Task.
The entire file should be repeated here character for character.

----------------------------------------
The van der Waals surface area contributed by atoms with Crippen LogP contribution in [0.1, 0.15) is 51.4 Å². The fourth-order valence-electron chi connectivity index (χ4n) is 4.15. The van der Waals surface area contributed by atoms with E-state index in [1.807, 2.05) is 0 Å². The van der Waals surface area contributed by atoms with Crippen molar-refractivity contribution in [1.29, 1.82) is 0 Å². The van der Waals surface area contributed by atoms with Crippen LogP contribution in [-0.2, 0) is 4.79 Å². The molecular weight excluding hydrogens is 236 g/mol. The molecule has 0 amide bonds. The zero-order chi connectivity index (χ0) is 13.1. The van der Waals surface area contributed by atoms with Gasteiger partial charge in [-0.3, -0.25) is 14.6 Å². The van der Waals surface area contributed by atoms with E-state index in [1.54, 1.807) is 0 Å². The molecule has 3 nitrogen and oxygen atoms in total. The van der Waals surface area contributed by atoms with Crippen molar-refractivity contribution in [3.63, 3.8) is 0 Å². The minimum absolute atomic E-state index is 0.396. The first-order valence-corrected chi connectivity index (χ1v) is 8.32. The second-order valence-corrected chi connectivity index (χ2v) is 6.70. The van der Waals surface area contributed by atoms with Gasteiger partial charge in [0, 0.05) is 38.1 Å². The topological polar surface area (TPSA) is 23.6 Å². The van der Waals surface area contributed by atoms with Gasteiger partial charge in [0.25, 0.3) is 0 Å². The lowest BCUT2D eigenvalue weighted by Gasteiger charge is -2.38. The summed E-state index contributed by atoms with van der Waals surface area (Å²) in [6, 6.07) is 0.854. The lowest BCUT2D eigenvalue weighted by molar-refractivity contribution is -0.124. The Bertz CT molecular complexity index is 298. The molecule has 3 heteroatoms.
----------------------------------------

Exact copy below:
The van der Waals surface area contributed by atoms with Crippen LogP contribution in [0.1, 0.15) is 51.4 Å². The fourth-order valence-electron chi connectivity index (χ4n) is 4.15. The van der Waals surface area contributed by atoms with E-state index in [1.807, 2.05) is 0 Å². The van der Waals surface area contributed by atoms with Crippen molar-refractivity contribution in [1.29, 1.82) is 0 Å². The van der Waals surface area contributed by atoms with Crippen LogP contribution in [-0.2, 0) is 4.79 Å². The molecular weight excluding hydrogens is 236 g/mol. The molecule has 0 amide bonds. The zero-order chi connectivity index (χ0) is 13.1. The van der Waals surface area contributed by atoms with Gasteiger partial charge in [-0.3, -0.25) is 14.6 Å². The van der Waals surface area contributed by atoms with E-state index in [1.54, 1.807) is 0 Å². The molecule has 3 nitrogen and oxygen atoms in total. The van der Waals surface area contributed by atoms with Crippen molar-refractivity contribution in [3.63, 3.8) is 0 Å². The minimum absolute atomic E-state index is 0.396. The first-order valence-corrected chi connectivity index (χ1v) is 8.32. The second-order valence-corrected chi connectivity index (χ2v) is 6.70. The van der Waals surface area contributed by atoms with Gasteiger partial charge in [0, 0.05) is 38.1 Å². The topological polar surface area (TPSA) is 23.6 Å². The van der Waals surface area contributed by atoms with Gasteiger partial charge in [0.25, 0.3) is 0 Å². The lowest BCUT2D eigenvalue weighted by Gasteiger charge is -2.38. The summed E-state index contributed by atoms with van der Waals surface area (Å²) in [6, 6.07) is 0.854. The lowest BCUT2D eigenvalue weighted by molar-refractivity contribution is -0.124. The Bertz CT molecular complexity index is 298. The molecule has 3 heteroatoms.